At this point however something must have failed completely. After I replaced the 1 kΩ resistor the controller chip went dead for good and I can get no response from the circuit at all. It's possible I shorted something while replacing the tiny SMD resistor although I find that unlikely - I closely inspected everything after the fact and could see no solder bridges.

So, this circuit is going into the spare-parts bin and the external disk will get a new generic power supply from the nearest shop.

Posted by Tomaž | Categories: Analog | Comments »


18.09.2010 23:11

Half of the country is fighting floods and I just couldn't sit in my (mostly dry) apartment. With many roads closed I went by foot to the closest hydroelectric power plant to see how it's coping with the torrential rain.

Hidroelektrarna Fužine on Ljubljanica

This is Hidroelektrarna Fužine, a small power plant on Ljubljanica, downstream from Ljubljana. It was built in 1897 for the purposes of a local paper mill and was in fact the first power plant to supply alternating current in the country.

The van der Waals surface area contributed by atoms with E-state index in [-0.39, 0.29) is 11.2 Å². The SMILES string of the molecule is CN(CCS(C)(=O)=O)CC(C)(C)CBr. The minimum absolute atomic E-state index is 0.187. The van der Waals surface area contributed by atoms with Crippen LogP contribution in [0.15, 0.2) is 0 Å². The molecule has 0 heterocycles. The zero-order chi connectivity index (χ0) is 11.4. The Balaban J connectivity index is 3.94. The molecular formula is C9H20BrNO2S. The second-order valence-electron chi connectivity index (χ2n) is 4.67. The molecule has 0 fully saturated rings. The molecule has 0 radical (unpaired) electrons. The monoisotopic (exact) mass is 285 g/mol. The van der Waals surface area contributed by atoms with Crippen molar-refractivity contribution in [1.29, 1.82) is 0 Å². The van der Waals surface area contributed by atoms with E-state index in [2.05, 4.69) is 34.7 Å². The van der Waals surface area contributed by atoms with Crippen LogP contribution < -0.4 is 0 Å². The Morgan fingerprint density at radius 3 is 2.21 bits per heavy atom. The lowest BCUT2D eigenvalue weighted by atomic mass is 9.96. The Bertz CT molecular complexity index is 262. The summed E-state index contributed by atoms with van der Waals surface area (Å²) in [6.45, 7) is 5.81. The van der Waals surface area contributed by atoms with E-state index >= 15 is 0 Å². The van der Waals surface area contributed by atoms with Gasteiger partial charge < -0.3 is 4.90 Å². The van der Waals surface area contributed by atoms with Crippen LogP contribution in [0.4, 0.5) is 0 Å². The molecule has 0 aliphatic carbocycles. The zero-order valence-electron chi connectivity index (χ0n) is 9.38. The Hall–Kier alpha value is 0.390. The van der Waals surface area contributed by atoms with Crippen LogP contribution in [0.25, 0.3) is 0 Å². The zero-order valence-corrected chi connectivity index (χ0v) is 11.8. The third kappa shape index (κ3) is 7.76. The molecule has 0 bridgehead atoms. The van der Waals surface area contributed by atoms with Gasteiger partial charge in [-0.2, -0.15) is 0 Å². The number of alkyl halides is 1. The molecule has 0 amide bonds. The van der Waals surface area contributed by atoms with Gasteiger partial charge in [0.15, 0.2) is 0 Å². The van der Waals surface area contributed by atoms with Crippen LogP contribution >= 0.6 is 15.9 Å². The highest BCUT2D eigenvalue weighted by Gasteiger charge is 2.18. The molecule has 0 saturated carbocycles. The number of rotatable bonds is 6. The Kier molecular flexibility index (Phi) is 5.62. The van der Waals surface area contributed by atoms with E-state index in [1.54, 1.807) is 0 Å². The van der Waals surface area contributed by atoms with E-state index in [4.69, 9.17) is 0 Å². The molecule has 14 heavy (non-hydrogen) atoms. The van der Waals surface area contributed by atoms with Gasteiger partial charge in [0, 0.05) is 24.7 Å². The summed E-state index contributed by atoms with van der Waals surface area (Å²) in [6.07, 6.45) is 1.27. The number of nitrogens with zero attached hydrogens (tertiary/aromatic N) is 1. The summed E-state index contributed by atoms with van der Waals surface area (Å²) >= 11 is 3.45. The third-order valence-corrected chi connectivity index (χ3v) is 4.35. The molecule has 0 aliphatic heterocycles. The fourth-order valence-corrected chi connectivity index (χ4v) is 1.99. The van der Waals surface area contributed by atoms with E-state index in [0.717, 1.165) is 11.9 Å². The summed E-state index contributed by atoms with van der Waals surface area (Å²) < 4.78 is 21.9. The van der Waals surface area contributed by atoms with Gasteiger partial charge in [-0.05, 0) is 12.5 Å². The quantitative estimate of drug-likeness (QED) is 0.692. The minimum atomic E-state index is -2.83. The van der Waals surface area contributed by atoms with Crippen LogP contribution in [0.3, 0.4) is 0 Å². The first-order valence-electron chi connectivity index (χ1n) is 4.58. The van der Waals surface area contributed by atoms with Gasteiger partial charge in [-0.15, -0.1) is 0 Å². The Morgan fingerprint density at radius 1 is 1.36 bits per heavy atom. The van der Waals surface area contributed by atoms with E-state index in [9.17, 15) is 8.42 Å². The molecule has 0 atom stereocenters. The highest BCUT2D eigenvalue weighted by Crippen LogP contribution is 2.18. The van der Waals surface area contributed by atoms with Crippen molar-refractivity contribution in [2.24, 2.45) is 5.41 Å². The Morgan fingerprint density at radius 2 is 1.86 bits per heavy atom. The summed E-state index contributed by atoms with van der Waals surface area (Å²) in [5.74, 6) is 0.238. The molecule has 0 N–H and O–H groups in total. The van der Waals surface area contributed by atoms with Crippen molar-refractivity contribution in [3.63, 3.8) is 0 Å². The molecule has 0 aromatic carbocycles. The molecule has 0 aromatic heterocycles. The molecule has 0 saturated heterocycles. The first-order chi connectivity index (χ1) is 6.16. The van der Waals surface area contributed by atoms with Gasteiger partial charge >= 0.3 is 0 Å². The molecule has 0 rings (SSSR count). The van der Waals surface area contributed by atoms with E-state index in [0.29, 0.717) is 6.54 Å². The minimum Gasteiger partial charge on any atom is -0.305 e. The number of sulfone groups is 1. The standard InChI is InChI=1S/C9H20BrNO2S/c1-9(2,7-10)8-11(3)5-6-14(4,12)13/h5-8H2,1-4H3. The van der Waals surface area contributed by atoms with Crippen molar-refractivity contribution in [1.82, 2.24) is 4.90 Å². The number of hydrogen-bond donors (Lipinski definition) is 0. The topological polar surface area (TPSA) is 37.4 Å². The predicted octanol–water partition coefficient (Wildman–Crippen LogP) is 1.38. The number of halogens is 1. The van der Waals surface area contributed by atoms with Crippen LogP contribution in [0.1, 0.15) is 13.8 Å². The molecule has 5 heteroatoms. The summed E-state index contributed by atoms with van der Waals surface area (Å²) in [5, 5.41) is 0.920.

Hidroelektrarna Fužine on Ljubljanica

The usual sight here is a dry spillway and except for a small fish ladder all of the river's flow goes through one or two turbines on riverbanks. Obviously today's sight wasn't usual. I do not remember seeing water this high - neither here nor in the center of Ljubljana. Not to mention so many trunks of uprooted trees in the water.

By the looks of it at least one turbine was working, but I guess all this mud in the water wasn't doing miracles to its longevity. Also it was quite apparent that this abundance of water actually decreases available power because the high water level below the dam significantly decreases the drop.

Posted by Tomaž | Categories: Life | Comments »

Ars Electronica 2010

06.09.2010 21:48

I spent the weekend in Linz visiting this year's Ars Electronica festival. I hitched a ride with a group from Kiberpipa that has been visiting the event for several years.

The festival is huge and two days we had in Linz was just barely enough time to walk though all the exhibitions. It's happening all over the city and it's surprising how much effort the city as a whole puts into modern art - Ars Electronica Center and most other venues host exhibitions all year, not just during the festival.

The exhibitions themselves ranged from what looked like completely commercial exhibits of modern technology, science-museum-like presentations to installations and abstract art involving computer graphics, electronics and mechanics.